When news happens, text SDE and your photos or videos to 80360. Or contact us by email and phone.
Taking your clothes off for a living
EMMA Houghton always hated her body and had no confidence.
That was until she pledged to say “yes” to new experiences, which led to her stripping for strangers.
But since she has posed naked for groups of artists across Hampshire, she has learned to love her curves and enjoys being the quintessential voluptuous muse.
The 24-year-old, said: “I used to feel ashamed and fat but since I’ve started life modelling, I’ve learned to love my body.
“The artists say they want people with fat, with boobs and bums, womanly shapes.
They tell me not to lose anymore weight.
“Yes I’ve got back fat and stretch marks but I know I’m never going to be a size six and I embrace my curves. Curvy women are beautiful.”
“To be honest I was nervous but you forget straight away you’re naked.
To be a life model you can’t care.
I find it sad so many young women have body hang-ups.”
Emma said there is a difference between life modelling and getting naked for a lads’ mag.
She said: “It’s not exploitative at all, it’s not leering or sexual. It’s appreciating the body for its beauty.”
Emma who is statuesque at 5ft 11in and lost two stones since she finished her fashion and textiles degree at university, shrinking from 16st 7lbs to a curvaceous 14st 7lbs, keeps fit by cycling and exercise classes and she admires the drawings.
She said: “I love seeing the art.
“Some people draw you larger, some draw you thinner. I don’t mind, it is all about how they see you through their eyes.”
WHEN 55-year-old Gilly Dean tells her friends she strips off for strangers, the reaction is normally one of disbelief.
“I would never do that”, they splutter.
But Gilly says life modelling has helped save her life – and she enjoys the extra money it provides.
A former high-flying IT business analyst for a bank, Gilly enjoyed an affluent life with her husband and people viewed them as a dream couple. But the breakdown of her marraige led to Gilly
suffering such terrible mental anguish, she was admitted to Marchwood Priory Hospital.
As she recovered, she realised there was more to life than making money.
“I suddenly had a different perspective on life. I wanted to just do things for the fun of doing them.
And life modelling became something I wanted to challenge myself to do like a dare.
“My life couldn’t get any darker, I was literally shattered and felt like s uch a victim so maybe the
modelling is my way of reclaiming myself back. It’s something he hasn’t ruined. It’s empowering.”
The art lover, who works as a firstaider, medical secretary and volunteers, said despite being cold
and aching from the poses, she loves the spiritual side of life modelling and it allows her to meditate.
And, although Gilly hates photos of herself, she loves enabling artists to be creative.
“I’m 55, I’m sure models are mostly 20 years younger, but a body is something to be proud of.
“I can’t imagine having had the confidence to do this ten years ago. I got to 50 and actually there’s something quite liberating about it because you think you can do anything now.
“I’m lucky my body’s in good shape, I don’t know how long that will last, but I find there’s something beautiful and graceful about an older, even elderly body.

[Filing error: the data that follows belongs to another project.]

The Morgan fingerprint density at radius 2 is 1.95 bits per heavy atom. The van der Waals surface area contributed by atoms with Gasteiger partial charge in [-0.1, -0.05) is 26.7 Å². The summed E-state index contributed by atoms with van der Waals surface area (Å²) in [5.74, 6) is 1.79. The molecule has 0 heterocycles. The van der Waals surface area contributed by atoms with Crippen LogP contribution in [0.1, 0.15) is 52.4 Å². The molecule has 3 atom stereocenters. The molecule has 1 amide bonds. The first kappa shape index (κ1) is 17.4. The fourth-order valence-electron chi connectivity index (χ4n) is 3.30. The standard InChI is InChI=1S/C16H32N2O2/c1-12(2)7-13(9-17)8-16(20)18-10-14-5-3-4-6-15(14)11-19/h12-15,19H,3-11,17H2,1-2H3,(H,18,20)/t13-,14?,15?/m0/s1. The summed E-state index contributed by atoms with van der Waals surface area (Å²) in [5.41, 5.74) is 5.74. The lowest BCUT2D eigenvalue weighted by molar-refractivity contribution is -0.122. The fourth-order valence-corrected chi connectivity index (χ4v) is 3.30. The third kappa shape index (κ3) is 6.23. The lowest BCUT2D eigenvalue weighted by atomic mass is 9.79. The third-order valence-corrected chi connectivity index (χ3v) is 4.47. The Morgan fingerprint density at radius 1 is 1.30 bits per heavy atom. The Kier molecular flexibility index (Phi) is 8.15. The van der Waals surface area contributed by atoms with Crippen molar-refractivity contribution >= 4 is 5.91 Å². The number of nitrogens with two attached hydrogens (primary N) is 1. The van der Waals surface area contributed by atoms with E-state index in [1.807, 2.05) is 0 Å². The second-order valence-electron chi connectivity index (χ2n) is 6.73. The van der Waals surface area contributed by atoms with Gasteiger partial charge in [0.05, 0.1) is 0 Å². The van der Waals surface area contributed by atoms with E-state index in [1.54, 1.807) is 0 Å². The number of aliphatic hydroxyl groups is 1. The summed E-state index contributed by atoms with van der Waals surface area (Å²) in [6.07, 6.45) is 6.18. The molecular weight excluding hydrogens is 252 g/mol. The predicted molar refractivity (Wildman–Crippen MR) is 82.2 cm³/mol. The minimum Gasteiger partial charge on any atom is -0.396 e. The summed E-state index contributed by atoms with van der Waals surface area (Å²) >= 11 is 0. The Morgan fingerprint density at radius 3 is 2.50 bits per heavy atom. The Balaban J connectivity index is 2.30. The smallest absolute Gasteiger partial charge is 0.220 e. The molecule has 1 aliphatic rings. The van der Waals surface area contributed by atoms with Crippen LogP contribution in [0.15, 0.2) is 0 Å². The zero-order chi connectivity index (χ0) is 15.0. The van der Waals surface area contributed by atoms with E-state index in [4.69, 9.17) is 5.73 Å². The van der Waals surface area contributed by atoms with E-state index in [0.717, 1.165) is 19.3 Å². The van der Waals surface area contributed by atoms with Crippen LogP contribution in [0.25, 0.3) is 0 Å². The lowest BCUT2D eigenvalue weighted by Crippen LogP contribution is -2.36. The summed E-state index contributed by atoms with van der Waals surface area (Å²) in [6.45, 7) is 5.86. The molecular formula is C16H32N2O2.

“It’s like a tree in the winter, it has its own beauty. We are all on the same passage of life and it needs to be honoured and treasured.”
HIS life once revolved around money, a good job and fitting
in with the norm.
Now Paul Stillwell makes a living from getting naked full time.
He earns just about enough to cover his bills but he says his life couldn’t be better because for the
first time ever, he is happy.
When the 41-year-old isn’t life modelling, he works as a naked butler and hosts life-drawing parties for women.
“You must be really confident,” I blush as he shows me a full frontal.
But it’s life modelling that has turned his life around, he said.
“When I was a kid, I was painfully shy. Even when we went to the beach I wouldn’t take my clothes off, but life modelling has helped me in so many ways.
“There’s more to it than sitting still and getting paid.”
Paul said his well-paid job as a graphic designer led to him having a nervous breakdown.
He was suicidal for 18 months, leading to months of therapy.
He said: “The breakdown was so severe I was lucky to get through it alive but it taught me the key to life, to follow your happiness.”
Paul began painting celebrities and met them to autograph the art, leading to him rubbing shoulders
with Johnny Depp and Al Pacino.
But that didn’t make any money, so Paul found himself scouring the internet to find a source of income urgently.
Now his jobs can include anything from an art class to stripping off in subzero temperatures for a
photoshoot on the beach at Durdle Door.
He said: “If anyone had told me I’d have been an artist I’d have laughed at them, then if they said
you’d make a living out of getting naked in front of strangers I’d have said 'yeah right, come on'.
“I’m far happier than I’ve ever been.
“People always ask me if I ever become aroused when modelling but it isn’t an issue. Life modelling
has made me overcome my shyness and I feel so full of life.”
Working life model Rachel McCarthy, who runs the Register of Artists’ Models, answers key questions.
How much do models earn? The RAM recommended rate is £12.50 per hour. Some artists pay more, some less. One of RAM’s chief purposes is improving models’ pay, conditions and rights.
Who can be a life model? Anyone, as long as they can sit still and are reliable, punctual and pleasant.
Do you have to be a certain age or size? No. There is a shortage of larger ladies, due to society’s current idealisation of stick-thin women. It’s a shame – artists love drawing larger models.
How do you become a life model? If you join RAM, you can get work. You literally learn on the job. I did!